Recent great experiences flyin’ where I’m buyin’—from the hospitality buzz of Barbary Coast Lounge in San Francisco to the ethereal calm of Riverside Wellness in Guerneville—have clarified for me now more than ever that the consumption lounge is the future of chill. But is it also the past? After all, “tea pads” once ruled these lands.
I was astounded when I recently read about the tea pads, in part because I couldn’t believe that “tea” really was slang for cannabis. I remember Jack Kerouac writing about buying some “tea” in On the Road, but it always rang false to me. Like how in that book he writes gleefully about how mad he and his friends were, but neglects to mention that they were on speed. That’s slang for amphetamine.
Over the last couple of years, the word “cannabis” has come to roll cleanly off the tongue. It took a minute though. No more “reefer” for you to smoke. Or “grass.” Now we have cannabis in all its myriad consumption forms.
Taking a look back on the words used for the plant, we find attempts to control certain populations. You see, according to a PBS history of drugs in America, the term “cannabis” was already in wide use into the 1920s.
According to the report, “tea pads” where a person could purchase marijuana for 25 cents or less existed in cities across the United States, particularly as part of the Black “hepster” jazz culture. By 1930, it was reported that there were at least 500 of these “tea pads” in New York City alone. Imagine that, 100 years ago, New Yorkers were smoking up safely and without harassment in every neighborhood in NYC.
Then the Great Depression came, unemployment increased, and resentment and fear became tools in the hands of the powers-that-be to turn labor market anxiety to a suspicion of Mexican immigrants. Classic populist switcheroo. We screw you, then point across the aisle and say, “It was them; they did this to us.” And so happy-go-lucky cannabis became “marijuana,” a scary, foriegn Spanish word to set cannabis users apart from the good, white norm. Studies were funded which then conveniently connected marijuana use with crime. Laws were passed, unevenly enforced. You know the rest.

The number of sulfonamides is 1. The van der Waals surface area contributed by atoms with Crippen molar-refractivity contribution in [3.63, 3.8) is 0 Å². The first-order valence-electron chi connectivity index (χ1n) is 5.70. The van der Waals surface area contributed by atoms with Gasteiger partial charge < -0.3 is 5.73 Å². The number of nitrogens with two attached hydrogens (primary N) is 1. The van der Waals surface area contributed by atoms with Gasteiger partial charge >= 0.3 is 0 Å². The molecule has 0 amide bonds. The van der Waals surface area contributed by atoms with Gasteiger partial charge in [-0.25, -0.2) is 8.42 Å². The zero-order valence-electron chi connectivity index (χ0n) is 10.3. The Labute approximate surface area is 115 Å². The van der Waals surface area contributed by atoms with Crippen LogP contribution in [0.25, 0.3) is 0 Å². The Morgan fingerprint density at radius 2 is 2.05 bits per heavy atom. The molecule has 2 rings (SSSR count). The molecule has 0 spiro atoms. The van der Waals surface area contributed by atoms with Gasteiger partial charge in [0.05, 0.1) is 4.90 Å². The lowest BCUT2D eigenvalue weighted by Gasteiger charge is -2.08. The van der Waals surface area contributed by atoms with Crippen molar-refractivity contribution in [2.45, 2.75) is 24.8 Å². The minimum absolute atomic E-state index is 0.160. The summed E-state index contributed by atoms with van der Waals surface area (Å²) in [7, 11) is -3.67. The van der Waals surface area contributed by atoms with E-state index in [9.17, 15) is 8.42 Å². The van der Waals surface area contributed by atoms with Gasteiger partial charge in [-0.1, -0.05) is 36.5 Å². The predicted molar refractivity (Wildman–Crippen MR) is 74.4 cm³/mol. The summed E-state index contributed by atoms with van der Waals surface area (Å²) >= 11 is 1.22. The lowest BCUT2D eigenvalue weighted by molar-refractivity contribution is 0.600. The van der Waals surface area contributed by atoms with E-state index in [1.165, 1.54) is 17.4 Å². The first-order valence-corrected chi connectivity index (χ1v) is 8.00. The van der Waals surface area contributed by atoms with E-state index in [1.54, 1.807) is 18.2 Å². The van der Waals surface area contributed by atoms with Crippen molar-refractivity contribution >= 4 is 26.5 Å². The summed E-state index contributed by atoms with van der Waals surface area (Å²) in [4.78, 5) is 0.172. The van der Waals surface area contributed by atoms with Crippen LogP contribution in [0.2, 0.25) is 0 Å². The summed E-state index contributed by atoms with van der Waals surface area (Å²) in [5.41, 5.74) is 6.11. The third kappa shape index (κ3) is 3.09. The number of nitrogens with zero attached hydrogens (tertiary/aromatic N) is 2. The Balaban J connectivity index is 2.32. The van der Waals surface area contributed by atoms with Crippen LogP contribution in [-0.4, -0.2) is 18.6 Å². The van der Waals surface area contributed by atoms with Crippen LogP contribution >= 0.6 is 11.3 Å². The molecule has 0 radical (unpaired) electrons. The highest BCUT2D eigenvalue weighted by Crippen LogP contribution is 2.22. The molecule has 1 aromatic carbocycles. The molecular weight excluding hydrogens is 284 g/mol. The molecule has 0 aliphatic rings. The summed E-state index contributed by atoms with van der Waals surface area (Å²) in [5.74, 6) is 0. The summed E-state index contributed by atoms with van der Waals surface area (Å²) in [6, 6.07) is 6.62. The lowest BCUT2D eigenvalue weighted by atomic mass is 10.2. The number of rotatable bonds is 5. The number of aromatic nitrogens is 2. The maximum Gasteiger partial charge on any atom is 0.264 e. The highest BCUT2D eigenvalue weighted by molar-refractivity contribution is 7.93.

In particular, it was the federal 1937 Marijuana Tax Act which criminalized the plant. A period of mandatory sentences followed, only to be loosened a decade later with the arrival of “tea” in white suburban neighborhoods, thanks in part to the aforementioned Kerouac. Not to mention Bob Dylan and The Beatles.
Since those days, public cannabis consumption had found its home in parking lots of restaurants, around the back of the house party, or just far enough away from the play structure after church. Tried and true, but all a little sketchy.
In a series of state and local elections, we the people of California have voted out sketchy. We want our comfortable, chill, well-stocked smoking lounges, damn it. Indeed, such lovely locations do exist around the Bay and the state. But as yet they are still tucked away, inconsistent, uncelebrated.
Is it because for so long weed has been associated with the “underclass” residents of Latin and Black neighborhoods that we are still apprehensive to come out together and smoke ourselves into a chill? Meanwhile every neighborhood in America has a bar or liquor store getting fools all dizzy, tripping over themselves. puking on the sidewalk. But no, marijuana is dirty … and will stay that way as long as we hide around back.
Calling all jurisdictions in California: Open up the lounges, weed’s been here, weed is here to stay. It’s NORMAL.
When we can text home and say, “Honey, I’m just going to pop around to the tea pad on my way home. Meet me?” and they ping back, “I’m already there, love,” then we’ll be there, a jay shared among friends as the most normal, unstigmatized thing in the world.